My latest project, "Tracing Gila River; A History of U.S. Detention" took me to Arizona, and the American Southwest for the first time. I spent days walking active migrant trails through the desert, interviewing immigration lawyers, humanitarian aid workers, and experiencing the disorienting feeling of being questioned from within my vehicle at border patrol checkpoints, miles from the border itself. It felt like a collision. For many months I'd prepared with research, arranging meetings or virtually scouting locations where I hoped the landscape would somehow reveal the layers beneath. As I framed my camera directly over a shredded blue polo shirt, abandoned just meters from a trail for reasons I'd never know, the absurdity of the moment crept in, turning my stomach. Here I was, asking this machine of mirrors to carry the weight of this object, the heat of this day, which left my whole body drenched in sweat after only a few miles of walking. I was asking these images to somehow share what it was to see an endless repetition of solitary shoes, rusted bike frames, and on the last day of my visit, the bones of a body that were collected by the local authorities in a black bag, to join the others on a shelf, in a dark room somewhere between here and the land this person called home. It was little wonder these images felt like a failure, given everything I was asking of them.
In that first visit, my thoughts felt like a clumsy yelp against the wisdom of the land itself. So, I began working backwards, asking only that each photograph held what my camera saw in its frame, as if adding footnotes to a story already written. Detention facilities are notorious in their lack of accessibility, leaving unfeeling, chain-linked perimeters to act as both opening and closing paragraphs. In contrast, the desert was devastatingly beautiful at times, wafting the distinct mild tar-like scent of Creosote after monsoon rains that flood roads in a matter of minutes. The extreme nature of these settings made the images become quite reactionary, an effort in chasing a narrative I knew existed, while the actions themselves were hidden out of sight. I continued to take photos, compelled by what was present, while in the same instant, acutely aware of what was absent.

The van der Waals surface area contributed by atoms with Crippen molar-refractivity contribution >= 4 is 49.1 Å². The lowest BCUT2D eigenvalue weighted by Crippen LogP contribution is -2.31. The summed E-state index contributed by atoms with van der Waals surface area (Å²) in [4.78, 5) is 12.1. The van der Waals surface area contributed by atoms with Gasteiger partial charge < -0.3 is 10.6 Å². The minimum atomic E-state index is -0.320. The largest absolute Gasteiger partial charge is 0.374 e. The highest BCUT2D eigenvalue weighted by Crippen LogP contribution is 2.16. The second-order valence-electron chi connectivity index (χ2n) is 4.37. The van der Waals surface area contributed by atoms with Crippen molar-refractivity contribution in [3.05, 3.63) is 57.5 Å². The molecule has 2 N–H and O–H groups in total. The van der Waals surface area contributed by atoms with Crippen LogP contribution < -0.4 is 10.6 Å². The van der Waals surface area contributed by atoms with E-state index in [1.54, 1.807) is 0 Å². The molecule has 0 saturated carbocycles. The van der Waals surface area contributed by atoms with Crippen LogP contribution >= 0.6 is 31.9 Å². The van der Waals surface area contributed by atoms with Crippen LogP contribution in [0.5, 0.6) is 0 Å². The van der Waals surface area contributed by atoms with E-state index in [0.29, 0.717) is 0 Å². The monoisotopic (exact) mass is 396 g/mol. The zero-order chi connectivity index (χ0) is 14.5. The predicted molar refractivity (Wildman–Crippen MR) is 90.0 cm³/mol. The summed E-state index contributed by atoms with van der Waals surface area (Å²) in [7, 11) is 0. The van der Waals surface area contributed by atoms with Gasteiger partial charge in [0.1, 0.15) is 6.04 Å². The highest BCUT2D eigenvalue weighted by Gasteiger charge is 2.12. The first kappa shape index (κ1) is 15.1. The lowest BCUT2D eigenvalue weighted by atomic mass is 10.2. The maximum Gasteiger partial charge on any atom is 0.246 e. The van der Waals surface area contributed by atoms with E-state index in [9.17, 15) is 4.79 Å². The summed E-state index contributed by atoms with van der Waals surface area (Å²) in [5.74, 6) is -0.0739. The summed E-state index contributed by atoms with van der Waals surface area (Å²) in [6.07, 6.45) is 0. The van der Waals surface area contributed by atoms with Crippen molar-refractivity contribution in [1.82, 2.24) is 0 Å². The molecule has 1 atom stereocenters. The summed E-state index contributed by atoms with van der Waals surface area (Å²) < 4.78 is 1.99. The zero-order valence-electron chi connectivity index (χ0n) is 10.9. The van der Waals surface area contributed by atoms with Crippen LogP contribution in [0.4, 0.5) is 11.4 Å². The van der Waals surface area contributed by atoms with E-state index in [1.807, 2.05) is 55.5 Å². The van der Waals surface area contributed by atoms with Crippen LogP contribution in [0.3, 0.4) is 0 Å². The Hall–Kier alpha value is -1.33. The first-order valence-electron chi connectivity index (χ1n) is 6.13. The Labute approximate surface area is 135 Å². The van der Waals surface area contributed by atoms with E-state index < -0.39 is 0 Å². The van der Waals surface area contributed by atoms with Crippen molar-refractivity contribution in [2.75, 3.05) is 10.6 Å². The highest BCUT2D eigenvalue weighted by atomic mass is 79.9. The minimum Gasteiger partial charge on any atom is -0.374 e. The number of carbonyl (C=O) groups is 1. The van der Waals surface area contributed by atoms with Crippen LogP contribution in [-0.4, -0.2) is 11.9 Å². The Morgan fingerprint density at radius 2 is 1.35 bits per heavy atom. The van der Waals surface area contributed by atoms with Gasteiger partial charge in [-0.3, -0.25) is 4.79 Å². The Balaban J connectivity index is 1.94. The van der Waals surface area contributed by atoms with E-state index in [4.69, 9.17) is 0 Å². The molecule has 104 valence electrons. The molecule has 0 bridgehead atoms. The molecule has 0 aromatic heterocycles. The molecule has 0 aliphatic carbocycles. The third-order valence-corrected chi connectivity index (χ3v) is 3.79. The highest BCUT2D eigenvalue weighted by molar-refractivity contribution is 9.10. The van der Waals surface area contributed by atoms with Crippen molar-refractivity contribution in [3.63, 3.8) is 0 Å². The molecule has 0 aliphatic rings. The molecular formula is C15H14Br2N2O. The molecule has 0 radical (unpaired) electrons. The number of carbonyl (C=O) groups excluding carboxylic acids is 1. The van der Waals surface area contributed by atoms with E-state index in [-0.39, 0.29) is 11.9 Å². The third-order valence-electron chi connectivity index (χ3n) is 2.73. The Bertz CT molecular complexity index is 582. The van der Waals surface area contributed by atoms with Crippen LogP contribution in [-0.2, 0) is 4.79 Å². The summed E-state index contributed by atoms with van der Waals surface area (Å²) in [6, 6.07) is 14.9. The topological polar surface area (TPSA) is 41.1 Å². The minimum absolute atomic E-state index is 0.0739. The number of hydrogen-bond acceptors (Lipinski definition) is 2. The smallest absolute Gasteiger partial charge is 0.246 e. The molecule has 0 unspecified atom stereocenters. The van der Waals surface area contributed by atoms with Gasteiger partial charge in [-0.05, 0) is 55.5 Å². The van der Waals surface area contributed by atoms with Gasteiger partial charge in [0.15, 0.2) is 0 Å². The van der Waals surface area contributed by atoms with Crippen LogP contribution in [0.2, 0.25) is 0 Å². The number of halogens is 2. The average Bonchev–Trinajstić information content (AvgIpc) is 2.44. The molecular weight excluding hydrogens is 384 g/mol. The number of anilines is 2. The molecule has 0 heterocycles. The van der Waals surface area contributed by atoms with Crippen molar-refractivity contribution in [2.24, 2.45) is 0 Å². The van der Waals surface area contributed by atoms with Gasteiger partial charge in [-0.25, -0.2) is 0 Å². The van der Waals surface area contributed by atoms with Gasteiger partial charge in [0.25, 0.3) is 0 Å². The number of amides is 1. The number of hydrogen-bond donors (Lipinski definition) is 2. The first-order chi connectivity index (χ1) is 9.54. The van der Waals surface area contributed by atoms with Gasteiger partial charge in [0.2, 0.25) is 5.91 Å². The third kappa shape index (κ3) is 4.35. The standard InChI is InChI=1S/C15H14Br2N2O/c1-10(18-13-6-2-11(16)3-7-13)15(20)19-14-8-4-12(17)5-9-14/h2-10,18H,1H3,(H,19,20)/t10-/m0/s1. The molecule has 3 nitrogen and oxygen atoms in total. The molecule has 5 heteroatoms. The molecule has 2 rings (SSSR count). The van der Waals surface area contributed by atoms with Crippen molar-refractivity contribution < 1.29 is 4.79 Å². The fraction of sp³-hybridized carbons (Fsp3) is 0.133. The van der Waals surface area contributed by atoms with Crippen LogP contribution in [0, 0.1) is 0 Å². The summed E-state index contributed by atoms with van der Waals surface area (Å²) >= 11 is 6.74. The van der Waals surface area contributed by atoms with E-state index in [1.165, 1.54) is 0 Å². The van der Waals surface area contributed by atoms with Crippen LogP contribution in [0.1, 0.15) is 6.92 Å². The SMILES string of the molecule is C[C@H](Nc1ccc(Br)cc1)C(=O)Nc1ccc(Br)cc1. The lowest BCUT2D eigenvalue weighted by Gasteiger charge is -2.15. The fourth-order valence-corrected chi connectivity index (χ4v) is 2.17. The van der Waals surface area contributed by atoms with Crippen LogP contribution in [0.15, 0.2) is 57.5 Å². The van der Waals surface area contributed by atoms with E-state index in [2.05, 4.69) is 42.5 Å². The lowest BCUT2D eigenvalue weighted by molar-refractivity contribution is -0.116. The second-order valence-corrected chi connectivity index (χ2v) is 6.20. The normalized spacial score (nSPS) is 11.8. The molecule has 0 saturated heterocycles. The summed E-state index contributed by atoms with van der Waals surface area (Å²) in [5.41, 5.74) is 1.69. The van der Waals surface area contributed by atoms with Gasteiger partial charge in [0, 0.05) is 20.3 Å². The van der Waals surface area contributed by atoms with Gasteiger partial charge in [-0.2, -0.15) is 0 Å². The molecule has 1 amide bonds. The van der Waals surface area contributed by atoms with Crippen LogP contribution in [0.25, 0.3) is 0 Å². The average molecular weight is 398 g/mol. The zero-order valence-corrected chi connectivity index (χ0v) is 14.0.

After arriving home, I began traveling up and down I-81 to the National Archives in both Washington D.C. and Maryland, where I sifted through no less than 2,000 documents, images, and audio files within WWII and Border Patrol records. I went back again and again, invigorated by every bureaucratic ink mark, numerically digested life event, and theatrically staged image, which echoed the absurdity I'd felt standing there, trying to formulate what amount of dirt to shirt ratio would best convey everything at stake. Because of course, no such ratio exists, even though we are told that it does, and that if we are good at what we do, this formula will be enough. Archive imagery is extraordinary in its ability to conjure so much, simply in being of another time, subjectively removed through experience and collective memory. The nostalgia and contemplation we give to images from the past tend to have a self-aware quality that a new image struggles with, because of course, time is a slow storyteller. We don't know the current punchline yet. In being archived, someone has already labeled, catalogued, and defined the purpose of the image, leaving it only to be dis-mantled, by someone hoping for a bit of irony or humor to shine through our human need to be so sure of things.
This project has shown me, in so many ways, that the behemoth mechanisms of immigration detention, or any other system of oppression have been built in tiny, often inane movements, some of them documented, others not. So many of these memories have been hidden away in boxes or on shelves in dark rooms, the act of bringing them into the light, of remembering them in such a way that they are given value for their place and time is an act of restoring power, and sharing the layers beneath what we all know is a complicated landscape.